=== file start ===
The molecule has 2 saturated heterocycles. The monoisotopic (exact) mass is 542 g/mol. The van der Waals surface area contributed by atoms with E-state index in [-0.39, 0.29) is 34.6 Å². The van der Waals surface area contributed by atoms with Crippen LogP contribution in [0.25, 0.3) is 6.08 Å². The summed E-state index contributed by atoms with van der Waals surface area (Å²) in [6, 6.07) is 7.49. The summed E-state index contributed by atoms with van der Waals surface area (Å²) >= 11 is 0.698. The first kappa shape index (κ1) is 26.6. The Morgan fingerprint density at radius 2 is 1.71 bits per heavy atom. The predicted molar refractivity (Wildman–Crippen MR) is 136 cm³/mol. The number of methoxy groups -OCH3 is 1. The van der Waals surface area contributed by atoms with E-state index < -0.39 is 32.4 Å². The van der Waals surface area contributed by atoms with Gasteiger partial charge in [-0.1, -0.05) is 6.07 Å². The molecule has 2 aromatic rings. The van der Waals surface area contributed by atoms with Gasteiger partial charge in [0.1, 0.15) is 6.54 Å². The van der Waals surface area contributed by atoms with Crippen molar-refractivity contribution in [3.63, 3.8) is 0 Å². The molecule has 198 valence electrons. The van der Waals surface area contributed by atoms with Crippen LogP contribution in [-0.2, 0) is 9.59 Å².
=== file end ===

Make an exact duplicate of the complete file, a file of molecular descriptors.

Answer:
The molecule has 2 saturated heterocycles. The monoisotopic (exact) mass is 542 g/mol. The van der Waals surface area contributed by atoms with E-state index in [-0.39, 0.29) is 34.6 Å². The van der Waals surface area contributed by atoms with Crippen LogP contribution in [0.25, 0.3) is 6.08 Å². The summed E-state index contributed by atoms with van der Waals surface area (Å²) in [6, 6.07) is 7.49. The summed E-state index contributed by atoms with van der Waals surface area (Å²) >= 11 is 0.698. The first kappa shape index (κ1) is 26.6. The Morgan fingerprint density at radius 2 is 1.71 bits per heavy atom. The predicted molar refractivity (Wildman–Crippen MR) is 136 cm³/mol. The number of methoxy groups -OCH3 is 1. The van der Waals surface area contributed by atoms with E-state index < -0.39 is 32.4 Å². The van der Waals surface area contributed by atoms with Gasteiger partial charge in [-0.1, -0.05) is 6.07 Å². The molecule has 2 aromatic rings. The van der Waals surface area contributed by atoms with Gasteiger partial charge in [0.1, 0.15) is 6.54 Å². The van der Waals surface area contributed by atoms with Crippen molar-refractivity contribution in [3.63, 3.8) is 0 Å². The molecule has 198 valence electrons. The van der Waals surface area contributed by atoms with Crippen LogP contribution in [-0.2, 0) is 9.59 Å².